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No bar on this front: Technology can aid accountability

By Frederick Noronha

A BarCamp held in Gurgaon recently showcased a number of new initiatives focused on technology, transparency and accountability, from ways to minimise corruption in dealings with government to ways to track power cuts

Google plus techies, jholawalas and good intentions. What happens when all mix on the ninth floor of a Haryana highrise? What emerges is a BarCamp that happened in June 2011.

Don't get mislead by the term 'bar' in the name. Of course, Google's cafeteria is generously stocked; but it's not about liquor. BarCamps are user-generated conferences (or un-conferences). They're a less formal, or quite informal, meet-up.

As the Wikipedia reminds us, the first BarCamps focused on early-stage web applications, and were related to free software or open source technologies, social protocols, and open data formats. The format has also been used for a variety of other topics, including public transit, healthcare, and political organising.

In Gurgaon -- the second-largest city in the Indian state of Haryana, some 30 km south of the Indian national capital of New Delhi, and one of Delhi's four major satellite cities -- the BarCamp focussed on technology, transparency and accountability.

It was held by Accountability Initiative, a research initiative that "aims to improve the quality of public services in India by promoting informed and accountable governance".

Founded in 2008, Accountability Initiative (http://www.accountabilityindia.in/) has been attempting to develop innovative models for tracking government-led social sector programmes in India. The Centre for Policy Research, a research institute and think-tank, is the institutional anchor for this initiative.

"It is now widely accepted that greater transparency -- access to information and data on the day-to-day functioning of government -- is key to creating accountable and effective governance systems," argues Accountability Initiative.

It says India's Right to Information Act (2005) has played a significant role in strengthening transparency by "committing the government to both pro-actively providing citizens with information and also responding to specific information requests."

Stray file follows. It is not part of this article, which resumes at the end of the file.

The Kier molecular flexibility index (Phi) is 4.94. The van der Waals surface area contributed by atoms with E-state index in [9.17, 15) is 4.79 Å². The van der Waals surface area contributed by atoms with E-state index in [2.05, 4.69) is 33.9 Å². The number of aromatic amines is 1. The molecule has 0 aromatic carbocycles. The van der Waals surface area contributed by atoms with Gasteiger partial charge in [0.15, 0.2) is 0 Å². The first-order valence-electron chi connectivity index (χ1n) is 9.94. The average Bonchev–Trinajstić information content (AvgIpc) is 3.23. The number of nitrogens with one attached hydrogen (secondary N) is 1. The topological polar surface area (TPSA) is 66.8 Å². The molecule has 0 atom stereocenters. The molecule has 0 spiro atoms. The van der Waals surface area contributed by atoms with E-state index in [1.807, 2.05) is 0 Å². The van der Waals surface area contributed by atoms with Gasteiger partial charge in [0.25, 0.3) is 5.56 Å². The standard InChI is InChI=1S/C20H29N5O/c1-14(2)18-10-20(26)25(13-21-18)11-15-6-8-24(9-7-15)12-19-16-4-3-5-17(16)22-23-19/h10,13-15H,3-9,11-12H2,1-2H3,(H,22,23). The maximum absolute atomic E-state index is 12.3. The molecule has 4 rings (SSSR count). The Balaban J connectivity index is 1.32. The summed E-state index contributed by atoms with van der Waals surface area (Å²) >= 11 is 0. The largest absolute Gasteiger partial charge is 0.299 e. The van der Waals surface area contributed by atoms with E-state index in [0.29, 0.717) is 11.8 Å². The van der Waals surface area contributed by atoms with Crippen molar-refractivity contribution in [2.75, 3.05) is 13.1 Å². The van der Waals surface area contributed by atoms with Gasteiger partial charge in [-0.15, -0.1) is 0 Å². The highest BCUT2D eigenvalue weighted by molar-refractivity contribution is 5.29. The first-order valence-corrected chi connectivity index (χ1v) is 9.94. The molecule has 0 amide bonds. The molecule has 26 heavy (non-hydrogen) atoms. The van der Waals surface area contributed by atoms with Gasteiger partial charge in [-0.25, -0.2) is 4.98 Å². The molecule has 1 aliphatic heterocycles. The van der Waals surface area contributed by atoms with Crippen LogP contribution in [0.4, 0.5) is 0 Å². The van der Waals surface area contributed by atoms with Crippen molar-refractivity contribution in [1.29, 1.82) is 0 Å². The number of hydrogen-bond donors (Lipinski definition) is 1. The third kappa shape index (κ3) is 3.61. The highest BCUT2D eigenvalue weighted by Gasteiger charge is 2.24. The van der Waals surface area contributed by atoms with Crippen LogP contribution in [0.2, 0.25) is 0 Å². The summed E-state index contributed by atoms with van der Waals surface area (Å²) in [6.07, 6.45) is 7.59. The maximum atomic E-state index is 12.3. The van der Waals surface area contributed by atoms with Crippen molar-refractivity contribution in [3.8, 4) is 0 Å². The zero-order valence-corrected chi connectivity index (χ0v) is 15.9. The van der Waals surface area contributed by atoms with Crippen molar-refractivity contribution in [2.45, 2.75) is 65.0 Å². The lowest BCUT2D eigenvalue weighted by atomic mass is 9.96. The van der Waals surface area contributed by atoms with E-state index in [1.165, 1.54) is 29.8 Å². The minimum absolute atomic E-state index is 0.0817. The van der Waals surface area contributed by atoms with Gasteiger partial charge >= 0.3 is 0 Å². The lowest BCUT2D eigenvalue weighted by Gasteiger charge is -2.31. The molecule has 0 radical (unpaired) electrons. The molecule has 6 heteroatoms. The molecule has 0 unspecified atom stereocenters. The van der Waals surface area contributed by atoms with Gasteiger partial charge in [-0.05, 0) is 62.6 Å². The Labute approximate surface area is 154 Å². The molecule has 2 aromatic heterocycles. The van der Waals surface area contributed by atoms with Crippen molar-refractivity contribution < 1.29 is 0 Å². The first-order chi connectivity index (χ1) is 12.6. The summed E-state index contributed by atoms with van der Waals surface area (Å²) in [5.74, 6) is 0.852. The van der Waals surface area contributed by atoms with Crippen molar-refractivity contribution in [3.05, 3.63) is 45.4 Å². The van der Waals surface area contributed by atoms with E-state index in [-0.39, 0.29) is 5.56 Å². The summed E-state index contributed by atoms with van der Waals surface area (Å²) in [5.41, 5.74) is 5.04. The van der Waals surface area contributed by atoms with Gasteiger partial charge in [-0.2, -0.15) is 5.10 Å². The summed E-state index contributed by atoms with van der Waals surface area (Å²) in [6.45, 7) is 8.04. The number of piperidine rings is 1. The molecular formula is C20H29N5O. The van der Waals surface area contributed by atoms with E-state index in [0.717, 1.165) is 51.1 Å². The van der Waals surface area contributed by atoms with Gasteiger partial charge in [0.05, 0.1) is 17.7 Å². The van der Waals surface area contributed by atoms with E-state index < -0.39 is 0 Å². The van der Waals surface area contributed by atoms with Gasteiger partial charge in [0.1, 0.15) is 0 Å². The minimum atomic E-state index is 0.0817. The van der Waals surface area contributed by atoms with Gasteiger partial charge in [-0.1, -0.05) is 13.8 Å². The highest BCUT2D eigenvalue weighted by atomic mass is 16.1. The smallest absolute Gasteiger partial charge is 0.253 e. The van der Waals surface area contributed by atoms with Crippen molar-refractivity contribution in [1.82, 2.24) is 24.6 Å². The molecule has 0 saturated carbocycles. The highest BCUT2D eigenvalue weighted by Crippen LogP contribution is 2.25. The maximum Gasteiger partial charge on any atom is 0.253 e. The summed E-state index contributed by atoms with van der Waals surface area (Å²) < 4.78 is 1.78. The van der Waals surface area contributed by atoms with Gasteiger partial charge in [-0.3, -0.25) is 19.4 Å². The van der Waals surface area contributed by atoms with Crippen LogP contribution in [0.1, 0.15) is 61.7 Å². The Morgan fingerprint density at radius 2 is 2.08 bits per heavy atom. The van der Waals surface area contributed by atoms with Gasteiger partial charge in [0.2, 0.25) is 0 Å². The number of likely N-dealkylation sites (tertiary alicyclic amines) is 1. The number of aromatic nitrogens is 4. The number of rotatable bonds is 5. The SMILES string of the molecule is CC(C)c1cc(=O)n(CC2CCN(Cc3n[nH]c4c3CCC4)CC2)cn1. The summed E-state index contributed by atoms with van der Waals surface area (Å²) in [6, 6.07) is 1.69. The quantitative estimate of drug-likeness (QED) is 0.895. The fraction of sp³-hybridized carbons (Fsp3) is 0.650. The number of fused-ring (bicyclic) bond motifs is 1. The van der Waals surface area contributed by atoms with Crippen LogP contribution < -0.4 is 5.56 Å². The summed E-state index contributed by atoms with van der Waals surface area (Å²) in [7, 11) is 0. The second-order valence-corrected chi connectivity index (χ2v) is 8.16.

The Act has met with much success -- RTI applications are growing by the day. But there still remain "concerns related to quality, and reliability of information and data provided." Besides, there are still many gaps in the government's efforts to proactively disclose information and data of public relevance.

"Technology is one of many tools that can help address these gaps. There are some incredible initiatives taking place across the world on opening government data and on getting data to work for ordinary citizens," argues Accountability Initiative.

This BarCamp was aimed at creating a "platform for technologists to share these technologies and contribute to the debate on strengthening accountability and transparency."

Among the technologies and attempts on display were the Jan Lokpal Bill (deliberative democracy and internet tools) with Paul Culmsee of http://www.cleverworkarounds.com/.

WikifyIndia (http://www.wikifyindia.com/) is a new non-profit initiative, run completely by volunteers, which seeks to "make interactions with the government faster, less expensive and less prone to corruption". It does so by providing complete and accurate information on procedures and collating experiences (aggregating the wisdom of the crowds).

WikifyIndia is founded by Sohel Bohra and Anish Chandy.

prsindia.org is an attempt at "strengthening the legislative process by making it better informed, more transparent and participatory." Founded in 2005, the independent research initiative works with Members of Parliament (MPs) across party lines to provide research support on legislative and policy issues. "Our aim is to complement the base of knowledge and expertise that already exists in government, citizens groups, businesses, and other research institutions," it says.

Dinesh Shenoy has been part of Palantir. Palantir has developed http://AnalyzeThe.US which allows anyone to to explore vast amounts of data, including key datasets from www.data.gov. It allows anyone to develop a picture of the complex flows of resources, money, and influence that affect how our government functions. This "democratises analysis".